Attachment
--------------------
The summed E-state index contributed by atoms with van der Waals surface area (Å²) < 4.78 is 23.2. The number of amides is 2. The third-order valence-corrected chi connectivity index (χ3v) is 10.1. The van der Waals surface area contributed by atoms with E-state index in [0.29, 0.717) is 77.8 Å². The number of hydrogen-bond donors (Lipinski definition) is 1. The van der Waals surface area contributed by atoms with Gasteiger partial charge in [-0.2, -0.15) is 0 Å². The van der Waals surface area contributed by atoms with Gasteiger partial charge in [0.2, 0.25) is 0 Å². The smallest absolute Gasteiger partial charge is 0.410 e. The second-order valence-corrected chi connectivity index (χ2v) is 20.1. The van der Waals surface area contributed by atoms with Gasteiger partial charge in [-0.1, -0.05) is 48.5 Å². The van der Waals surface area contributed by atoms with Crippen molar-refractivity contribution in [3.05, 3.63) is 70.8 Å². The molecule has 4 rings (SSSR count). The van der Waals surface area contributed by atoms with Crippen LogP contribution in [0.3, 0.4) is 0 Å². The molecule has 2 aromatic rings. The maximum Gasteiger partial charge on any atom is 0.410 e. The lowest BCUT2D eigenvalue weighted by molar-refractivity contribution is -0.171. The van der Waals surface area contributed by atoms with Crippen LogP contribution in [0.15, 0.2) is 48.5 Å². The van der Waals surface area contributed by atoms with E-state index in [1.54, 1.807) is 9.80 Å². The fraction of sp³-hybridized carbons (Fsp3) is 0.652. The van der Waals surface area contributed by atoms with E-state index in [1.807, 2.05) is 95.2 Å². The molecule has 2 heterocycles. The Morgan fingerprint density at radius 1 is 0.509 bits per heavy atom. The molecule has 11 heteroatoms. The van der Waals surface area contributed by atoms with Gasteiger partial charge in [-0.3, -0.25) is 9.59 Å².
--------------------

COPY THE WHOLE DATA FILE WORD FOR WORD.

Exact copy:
The summed E-state index contributed by atoms with van der Waals surface area (Å²) < 4.78 is 23.2. The number of amides is 2. The third-order valence-corrected chi connectivity index (χ3v) is 10.1. The van der Waals surface area contributed by atoms with E-state index in [0.29, 0.717) is 77.8 Å². The number of hydrogen-bond donors (Lipinski definition) is 1. The van der Waals surface area contributed by atoms with Gasteiger partial charge in [-0.2, -0.15) is 0 Å². The van der Waals surface area contributed by atoms with Gasteiger partial charge in [0.2, 0.25) is 0 Å². The smallest absolute Gasteiger partial charge is 0.410 e. The second-order valence-corrected chi connectivity index (χ2v) is 20.1. The van der Waals surface area contributed by atoms with Gasteiger partial charge in [-0.1, -0.05) is 48.5 Å². The van der Waals surface area contributed by atoms with Crippen molar-refractivity contribution in [3.05, 3.63) is 70.8 Å². The molecule has 4 rings (SSSR count). The van der Waals surface area contributed by atoms with Crippen LogP contribution in [0.3, 0.4) is 0 Å². The molecule has 2 aromatic rings. The maximum Gasteiger partial charge on any atom is 0.410 e. The lowest BCUT2D eigenvalue weighted by molar-refractivity contribution is -0.171. The van der Waals surface area contributed by atoms with Crippen LogP contribution in [0.15, 0.2) is 48.5 Å². The van der Waals surface area contributed by atoms with E-state index in [1.54, 1.807) is 9.80 Å². The fraction of sp³-hybridized carbons (Fsp3) is 0.652. The van der Waals surface area contributed by atoms with E-state index in [1.807, 2.05) is 95.2 Å². The molecule has 2 heterocycles. The Morgan fingerprint density at radius 1 is 0.509 bits per heavy atom. The molecule has 11 heteroatoms. The van der Waals surface area contributed by atoms with Gasteiger partial charge in [-0.3, -0.25) is 9.59 Å².